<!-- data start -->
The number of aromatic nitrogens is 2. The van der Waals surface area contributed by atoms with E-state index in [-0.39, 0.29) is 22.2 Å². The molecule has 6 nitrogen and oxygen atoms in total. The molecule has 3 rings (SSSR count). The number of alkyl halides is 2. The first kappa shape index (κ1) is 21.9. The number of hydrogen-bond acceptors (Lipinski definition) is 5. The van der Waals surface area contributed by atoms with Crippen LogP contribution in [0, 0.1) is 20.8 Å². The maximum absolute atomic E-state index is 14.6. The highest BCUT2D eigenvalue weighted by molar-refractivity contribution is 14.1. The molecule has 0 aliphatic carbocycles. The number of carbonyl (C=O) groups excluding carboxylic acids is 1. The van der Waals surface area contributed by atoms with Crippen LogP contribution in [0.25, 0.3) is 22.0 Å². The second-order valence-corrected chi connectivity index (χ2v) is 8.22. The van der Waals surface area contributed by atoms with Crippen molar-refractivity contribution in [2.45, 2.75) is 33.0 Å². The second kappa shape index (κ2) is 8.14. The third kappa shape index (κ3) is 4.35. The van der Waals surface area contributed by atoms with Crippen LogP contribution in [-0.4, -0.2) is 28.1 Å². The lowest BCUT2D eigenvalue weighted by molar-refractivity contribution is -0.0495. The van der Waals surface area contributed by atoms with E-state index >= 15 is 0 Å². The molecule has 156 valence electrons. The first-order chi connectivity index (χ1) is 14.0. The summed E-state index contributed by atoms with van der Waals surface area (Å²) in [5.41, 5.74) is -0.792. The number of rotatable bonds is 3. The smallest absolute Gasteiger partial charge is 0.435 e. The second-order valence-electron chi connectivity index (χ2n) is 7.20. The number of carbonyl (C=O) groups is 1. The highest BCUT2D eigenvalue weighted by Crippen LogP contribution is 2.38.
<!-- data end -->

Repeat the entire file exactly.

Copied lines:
The number of aromatic nitrogens is 2. The van der Waals surface area contributed by atoms with E-state index in [-0.39, 0.29) is 22.2 Å². The molecule has 6 nitrogen and oxygen atoms in total. The molecule has 3 rings (SSSR count). The number of alkyl halides is 2. The first kappa shape index (κ1) is 21.9. The number of hydrogen-bond acceptors (Lipinski definition) is 5. The van der Waals surface area contributed by atoms with Crippen LogP contribution in [0, 0.1) is 20.8 Å². The maximum absolute atomic E-state index is 14.6. The highest BCUT2D eigenvalue weighted by molar-refractivity contribution is 14.1. The molecule has 0 aliphatic carbocycles. The number of carbonyl (C=O) groups excluding carboxylic acids is 1. The van der Waals surface area contributed by atoms with Crippen LogP contribution in [0.25, 0.3) is 22.0 Å². The second-order valence-corrected chi connectivity index (χ2v) is 8.22. The van der Waals surface area contributed by atoms with Crippen molar-refractivity contribution in [2.45, 2.75) is 33.0 Å². The second kappa shape index (κ2) is 8.14. The third kappa shape index (κ3) is 4.35. The van der Waals surface area contributed by atoms with Crippen LogP contribution in [-0.4, -0.2) is 28.1 Å². The lowest BCUT2D eigenvalue weighted by molar-refractivity contribution is -0.0495. The van der Waals surface area contributed by atoms with E-state index >= 15 is 0 Å². The molecule has 156 valence electrons. The first-order chi connectivity index (χ1) is 14.0. The summed E-state index contributed by atoms with van der Waals surface area (Å²) in [5.41, 5.74) is -0.792. The number of rotatable bonds is 3. The smallest absolute Gasteiger partial charge is 0.435 e. The second-order valence-electron chi connectivity index (χ2n) is 7.20. The number of carbonyl (C=O) groups is 1. The highest BCUT2D eigenvalue weighted by Crippen LogP contribution is 2.38.